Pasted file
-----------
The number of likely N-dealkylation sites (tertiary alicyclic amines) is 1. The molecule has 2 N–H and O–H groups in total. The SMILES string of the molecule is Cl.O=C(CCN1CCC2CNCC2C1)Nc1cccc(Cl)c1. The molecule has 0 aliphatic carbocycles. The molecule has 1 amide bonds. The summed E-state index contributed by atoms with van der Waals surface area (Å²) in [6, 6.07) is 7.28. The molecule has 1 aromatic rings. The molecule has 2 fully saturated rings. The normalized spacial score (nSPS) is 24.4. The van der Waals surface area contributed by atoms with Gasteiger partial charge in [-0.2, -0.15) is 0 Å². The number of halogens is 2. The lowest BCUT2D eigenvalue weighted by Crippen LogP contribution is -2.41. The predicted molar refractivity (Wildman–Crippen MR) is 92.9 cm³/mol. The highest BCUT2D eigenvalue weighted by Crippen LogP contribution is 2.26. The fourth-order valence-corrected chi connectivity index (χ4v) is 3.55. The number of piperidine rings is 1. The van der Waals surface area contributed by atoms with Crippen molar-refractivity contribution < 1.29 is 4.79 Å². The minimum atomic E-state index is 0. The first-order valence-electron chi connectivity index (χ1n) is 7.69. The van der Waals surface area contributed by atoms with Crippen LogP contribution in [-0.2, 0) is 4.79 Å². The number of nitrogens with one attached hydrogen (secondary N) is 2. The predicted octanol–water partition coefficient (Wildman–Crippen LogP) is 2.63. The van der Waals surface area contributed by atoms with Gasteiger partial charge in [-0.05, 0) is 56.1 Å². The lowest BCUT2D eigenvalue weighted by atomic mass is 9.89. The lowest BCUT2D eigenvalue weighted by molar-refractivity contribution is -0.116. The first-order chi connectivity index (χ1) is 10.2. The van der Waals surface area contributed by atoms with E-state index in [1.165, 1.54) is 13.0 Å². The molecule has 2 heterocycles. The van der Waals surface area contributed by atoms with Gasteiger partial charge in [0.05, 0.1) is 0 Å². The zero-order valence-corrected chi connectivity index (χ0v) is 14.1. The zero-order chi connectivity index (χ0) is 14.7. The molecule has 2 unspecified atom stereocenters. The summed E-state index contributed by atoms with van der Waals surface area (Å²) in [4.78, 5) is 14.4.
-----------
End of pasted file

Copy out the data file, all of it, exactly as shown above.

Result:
The number of likely N-dealkylation sites (tertiary alicyclic amines) is 1. The molecule has 2 N–H and O–H groups in total. The SMILES string of the molecule is Cl.O=C(CCN1CCC2CNCC2C1)Nc1cccc(Cl)c1. The molecule has 0 aliphatic carbocycles. The molecule has 1 amide bonds. The summed E-state index contributed by atoms with van der Waals surface area (Å²) in [6, 6.07) is 7.28. The molecule has 1 aromatic rings. The molecule has 2 fully saturated rings. The normalized spacial score (nSPS) is 24.4. The van der Waals surface area contributed by atoms with Gasteiger partial charge in [-0.2, -0.15) is 0 Å². The number of halogens is 2. The lowest BCUT2D eigenvalue weighted by Crippen LogP contribution is -2.41. The predicted molar refractivity (Wildman–Crippen MR) is 92.9 cm³/mol. The highest BCUT2D eigenvalue weighted by Crippen LogP contribution is 2.26. The fourth-order valence-corrected chi connectivity index (χ4v) is 3.55. The number of piperidine rings is 1. The van der Waals surface area contributed by atoms with Crippen molar-refractivity contribution < 1.29 is 4.79 Å². The minimum atomic E-state index is 0. The first-order valence-electron chi connectivity index (χ1n) is 7.69. The van der Waals surface area contributed by atoms with Crippen LogP contribution in [-0.2, 0) is 4.79 Å². The number of nitrogens with one attached hydrogen (secondary N) is 2. The predicted octanol–water partition coefficient (Wildman–Crippen LogP) is 2.63. The van der Waals surface area contributed by atoms with Gasteiger partial charge in [-0.05, 0) is 56.1 Å². The lowest BCUT2D eigenvalue weighted by atomic mass is 9.89. The lowest BCUT2D eigenvalue weighted by molar-refractivity contribution is -0.116. The first-order chi connectivity index (χ1) is 10.2. The van der Waals surface area contributed by atoms with E-state index in [1.165, 1.54) is 13.0 Å². The molecule has 2 heterocycles. The van der Waals surface area contributed by atoms with Gasteiger partial charge in [0.05, 0.1) is 0 Å². The zero-order valence-corrected chi connectivity index (χ0v) is 14.1. The zero-order chi connectivity index (χ0) is 14.7. The molecule has 2 unspecified atom stereocenters. The summed E-state index contributed by atoms with van der Waals surface area (Å²) in [4.78, 5) is 14.4.